Stewart Bain, CEO of NorthStar said: "With the untimely setback in launch services, maintaining NorthStar’s plan to launch this year had presented an exceptional challenge. But we are confident that we have found an excellent, proven launch specialist in Rocket Lab. We recognize the highly effective effort from both Spire Global and Rocket Lab to preserve our plans to make a meaningful contribution to the safety and sustainability of space by launching our unique services this fall.”

Frank Frulio, general manager of Spire Space Services, said: “We developed the Space as a Service model to take the previously prohibitive cost, complexity, and risk out of the equation. This allows innovative companies like NorthStar to develop and deploy cutting edge solutions from the vantage point of space, focusing on solving some of the most significant problems we face today. Rocket Lab offers the flexibility of a dedicated launch that meets the requirements of NorthStar's mission, giving us the ability to launch the satellites on our timeline and to the exact orbit needed.”

+ About Rocket Lab

Founded in 2006, Rocket Lab is an end-to-end space company with an established track record of mission success. We deliver reliable launch services, satellite manufacture, spacecraft components, and on-orbit management solutions that make it faster, easier and more affordable to access space. Headquartered in Long Beach, California, Rocket Lab designs and manufactures the Electron small orbital launch vehicle, the Photon satellite platform and the Company is developing the large Neutron launch vehicle for constellation deployment. Since its first orbital launch in January 2018, Rocket Lab’s Electron launch vehicle has become the second most frequently launched U.S. rocket annually and has delivered 163 satellites to orbit for private and public sector organizations, enabling operations in national security, scientific research, space debris mitigation, Earth observation, climate monitoring, and communications. Rocket Lab’s Photon spacecraft platform has been selected to support NASA missions to the Moon and Mars, as well as the first private commercial mission to Venus. Rocket Lab has three launch pads at two launch sites, including two launch pads at a private orbital launch site located in New Zealand and a third launch pad in Virginia. To learn more, visit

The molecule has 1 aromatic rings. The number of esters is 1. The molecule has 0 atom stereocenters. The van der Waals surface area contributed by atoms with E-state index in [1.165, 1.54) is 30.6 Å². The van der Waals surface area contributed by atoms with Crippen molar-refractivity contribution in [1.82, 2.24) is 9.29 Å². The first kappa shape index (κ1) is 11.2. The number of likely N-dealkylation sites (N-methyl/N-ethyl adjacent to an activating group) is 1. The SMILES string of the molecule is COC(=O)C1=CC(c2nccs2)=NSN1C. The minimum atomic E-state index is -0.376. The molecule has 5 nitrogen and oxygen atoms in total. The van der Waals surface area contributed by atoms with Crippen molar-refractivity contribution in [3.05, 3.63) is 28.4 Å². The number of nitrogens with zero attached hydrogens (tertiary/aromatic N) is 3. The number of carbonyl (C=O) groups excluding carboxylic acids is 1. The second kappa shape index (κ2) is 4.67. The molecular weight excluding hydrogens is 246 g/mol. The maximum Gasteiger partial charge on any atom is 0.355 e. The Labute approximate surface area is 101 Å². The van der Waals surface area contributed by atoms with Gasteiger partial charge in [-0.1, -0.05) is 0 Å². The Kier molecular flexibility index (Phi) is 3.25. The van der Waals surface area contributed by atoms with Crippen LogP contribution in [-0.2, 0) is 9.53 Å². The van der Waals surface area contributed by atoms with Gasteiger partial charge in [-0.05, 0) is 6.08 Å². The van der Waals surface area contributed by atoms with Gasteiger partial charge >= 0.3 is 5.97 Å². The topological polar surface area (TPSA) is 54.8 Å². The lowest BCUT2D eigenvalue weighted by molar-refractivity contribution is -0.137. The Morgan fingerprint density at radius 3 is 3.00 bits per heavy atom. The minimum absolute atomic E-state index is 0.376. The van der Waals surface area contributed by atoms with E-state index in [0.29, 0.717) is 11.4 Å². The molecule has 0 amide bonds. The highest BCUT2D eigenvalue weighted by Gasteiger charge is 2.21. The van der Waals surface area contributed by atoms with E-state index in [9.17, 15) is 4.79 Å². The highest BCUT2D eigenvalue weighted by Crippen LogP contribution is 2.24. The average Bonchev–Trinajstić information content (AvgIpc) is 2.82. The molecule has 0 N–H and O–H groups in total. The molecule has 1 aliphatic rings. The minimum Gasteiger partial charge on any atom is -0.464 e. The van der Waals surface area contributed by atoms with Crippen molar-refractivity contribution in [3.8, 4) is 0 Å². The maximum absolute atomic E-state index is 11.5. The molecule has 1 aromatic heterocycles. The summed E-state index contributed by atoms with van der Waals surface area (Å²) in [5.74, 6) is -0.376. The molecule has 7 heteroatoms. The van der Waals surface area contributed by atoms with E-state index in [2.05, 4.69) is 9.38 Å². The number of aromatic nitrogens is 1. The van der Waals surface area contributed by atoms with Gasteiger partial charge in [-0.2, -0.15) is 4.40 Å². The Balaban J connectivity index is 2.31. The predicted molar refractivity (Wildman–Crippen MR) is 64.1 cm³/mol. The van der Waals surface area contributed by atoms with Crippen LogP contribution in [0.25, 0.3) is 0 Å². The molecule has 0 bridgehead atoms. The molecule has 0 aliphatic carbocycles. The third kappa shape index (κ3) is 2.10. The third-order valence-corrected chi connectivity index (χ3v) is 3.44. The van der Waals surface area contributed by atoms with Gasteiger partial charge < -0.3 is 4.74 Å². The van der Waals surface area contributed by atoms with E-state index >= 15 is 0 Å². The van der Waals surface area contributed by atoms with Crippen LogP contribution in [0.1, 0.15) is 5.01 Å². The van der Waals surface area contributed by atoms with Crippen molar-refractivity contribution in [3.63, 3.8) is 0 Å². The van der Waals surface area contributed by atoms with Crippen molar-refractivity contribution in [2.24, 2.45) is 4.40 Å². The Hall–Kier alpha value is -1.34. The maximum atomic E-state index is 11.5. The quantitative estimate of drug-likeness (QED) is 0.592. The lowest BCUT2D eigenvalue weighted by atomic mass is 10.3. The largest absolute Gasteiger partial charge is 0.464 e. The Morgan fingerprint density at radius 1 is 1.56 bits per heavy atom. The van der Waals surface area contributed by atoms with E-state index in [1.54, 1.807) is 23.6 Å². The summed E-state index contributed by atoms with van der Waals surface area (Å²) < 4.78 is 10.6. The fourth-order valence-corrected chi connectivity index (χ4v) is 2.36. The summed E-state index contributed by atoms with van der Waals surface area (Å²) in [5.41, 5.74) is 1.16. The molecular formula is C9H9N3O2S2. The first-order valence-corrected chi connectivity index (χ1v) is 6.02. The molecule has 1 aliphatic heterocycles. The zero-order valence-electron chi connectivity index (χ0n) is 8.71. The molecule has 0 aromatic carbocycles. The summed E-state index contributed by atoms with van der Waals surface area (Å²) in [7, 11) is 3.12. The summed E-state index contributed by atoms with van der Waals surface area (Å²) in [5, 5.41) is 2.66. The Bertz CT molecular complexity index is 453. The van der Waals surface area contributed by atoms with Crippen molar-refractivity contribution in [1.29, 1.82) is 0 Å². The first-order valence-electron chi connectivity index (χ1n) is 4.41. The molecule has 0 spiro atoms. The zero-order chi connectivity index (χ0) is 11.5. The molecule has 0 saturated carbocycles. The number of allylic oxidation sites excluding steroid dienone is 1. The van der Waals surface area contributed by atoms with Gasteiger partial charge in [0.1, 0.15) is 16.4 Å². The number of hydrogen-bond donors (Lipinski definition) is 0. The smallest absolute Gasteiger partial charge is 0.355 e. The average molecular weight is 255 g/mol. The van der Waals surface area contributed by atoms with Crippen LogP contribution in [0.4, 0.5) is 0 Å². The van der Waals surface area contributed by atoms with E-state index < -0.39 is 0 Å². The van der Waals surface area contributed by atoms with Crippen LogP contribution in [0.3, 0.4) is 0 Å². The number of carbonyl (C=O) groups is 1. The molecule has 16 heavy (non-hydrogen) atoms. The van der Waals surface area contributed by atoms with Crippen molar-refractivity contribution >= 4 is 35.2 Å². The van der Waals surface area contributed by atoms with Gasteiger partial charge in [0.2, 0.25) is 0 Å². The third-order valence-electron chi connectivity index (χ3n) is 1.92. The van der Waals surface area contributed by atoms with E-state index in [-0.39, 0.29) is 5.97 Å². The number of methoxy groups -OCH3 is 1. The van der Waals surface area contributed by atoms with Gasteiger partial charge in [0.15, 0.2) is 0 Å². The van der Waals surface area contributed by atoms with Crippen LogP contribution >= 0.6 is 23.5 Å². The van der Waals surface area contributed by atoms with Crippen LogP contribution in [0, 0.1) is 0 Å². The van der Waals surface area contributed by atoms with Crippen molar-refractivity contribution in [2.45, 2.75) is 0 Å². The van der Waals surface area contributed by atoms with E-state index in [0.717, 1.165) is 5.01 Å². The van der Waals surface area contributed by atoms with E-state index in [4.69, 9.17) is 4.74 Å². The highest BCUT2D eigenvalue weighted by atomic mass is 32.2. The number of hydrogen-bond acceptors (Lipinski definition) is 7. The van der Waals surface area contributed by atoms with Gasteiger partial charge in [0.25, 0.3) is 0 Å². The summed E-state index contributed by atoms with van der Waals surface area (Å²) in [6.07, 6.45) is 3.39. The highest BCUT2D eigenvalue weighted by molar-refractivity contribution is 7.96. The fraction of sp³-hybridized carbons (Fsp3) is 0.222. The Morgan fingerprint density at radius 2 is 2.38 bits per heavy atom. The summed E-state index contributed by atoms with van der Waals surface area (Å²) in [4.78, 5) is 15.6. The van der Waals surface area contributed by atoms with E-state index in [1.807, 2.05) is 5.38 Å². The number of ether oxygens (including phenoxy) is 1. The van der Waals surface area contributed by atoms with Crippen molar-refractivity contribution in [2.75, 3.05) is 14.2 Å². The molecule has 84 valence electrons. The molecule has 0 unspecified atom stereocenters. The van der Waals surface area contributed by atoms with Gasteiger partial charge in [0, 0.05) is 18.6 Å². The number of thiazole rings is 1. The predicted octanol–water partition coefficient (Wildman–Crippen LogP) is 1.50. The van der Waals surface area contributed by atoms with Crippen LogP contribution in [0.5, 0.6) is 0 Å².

This press release may contain certain “forward-looking statements” within the meaning of the Private Securities Litigation Reform Act of 1995, Section 27A of the Securities Act of 1933, as amended, and Section 21E of the Securities Exchange Act of 1934, as amended. These forward-looking statements are based on Rocket Lab’s current expectations and beliefs concerning future developments and their potential effects. These forward-looking statements involve a number of risks, uncertainties (many of which are beyond Rocket Lab’s control), or other assumptions that may cause actual results or performance to be materially different from those expressed or implied by these forward-looking statements. Many factors could cause actual future events to differ materially from the forward-looking statements in this press release, including risks related to the global COVID-19 pandemic; risks related to government restrictions and lock-downs in New Zealand and other countries in which we operate that could delay or suspend our operations; delays and disruptions in expansion efforts; our dependence on a limited number of customers; the harsh and unpredictable environment of space in which our products operate which could adversely affect our launch vehicle and spacecraft; increased congestion from the proliferation of low Earth orbit constellations which could materially increase the risk of potential collision with space debris or another spacecraft and limit or impair our launch flexibility and/or access to our own orbital slots; increased competition in our industry due in part to rapid technological development and decreasing costs; technological change in our industry which we may not be able to keep up with or which may render our services uncompetitive; average selling price trends; failure of our launch vehicles, spacecraft and components to operate as intended either due to our error in design in production or through no fault of our own; launch schedule disruptions; supply chain disruptions, product delays or failures; design and engineering flaws; launch failures; natural disasters and epidemics or pandemics; changes in governmental regulations including with respect to trade and export restrictions, or in the status of our regulatory approvals or applications; or other events that force us to cancel or reschedule launches, including customer contractual rescheduling and termination rights; risks that acquisitions may not be completed on the anticipated time frame or at all or do not achieve the anticipated benefits and results; and the other risks detailed from time to time in Rocket Lab’s filings with the Securities and Exchange Commission (the “SEC”), including under the heading “Risk Factors” in Rocket Lab’s Annual Report on Form 10-K for the fiscal year ended December 31, 2022, which was filed with the SEC on March 7, 2023, and elsewhere (including that the impact of the COVID-19 pandemic may also exacerbate the risks discussed therein). There can be no assurance that the future developments affecting Rocket Lab will be those that we have anticipated. Except as required by law, Rocket Lab is not undertaking any obligation to update or revise any forward-looking statements whether as a result of new information, future events or otherwise.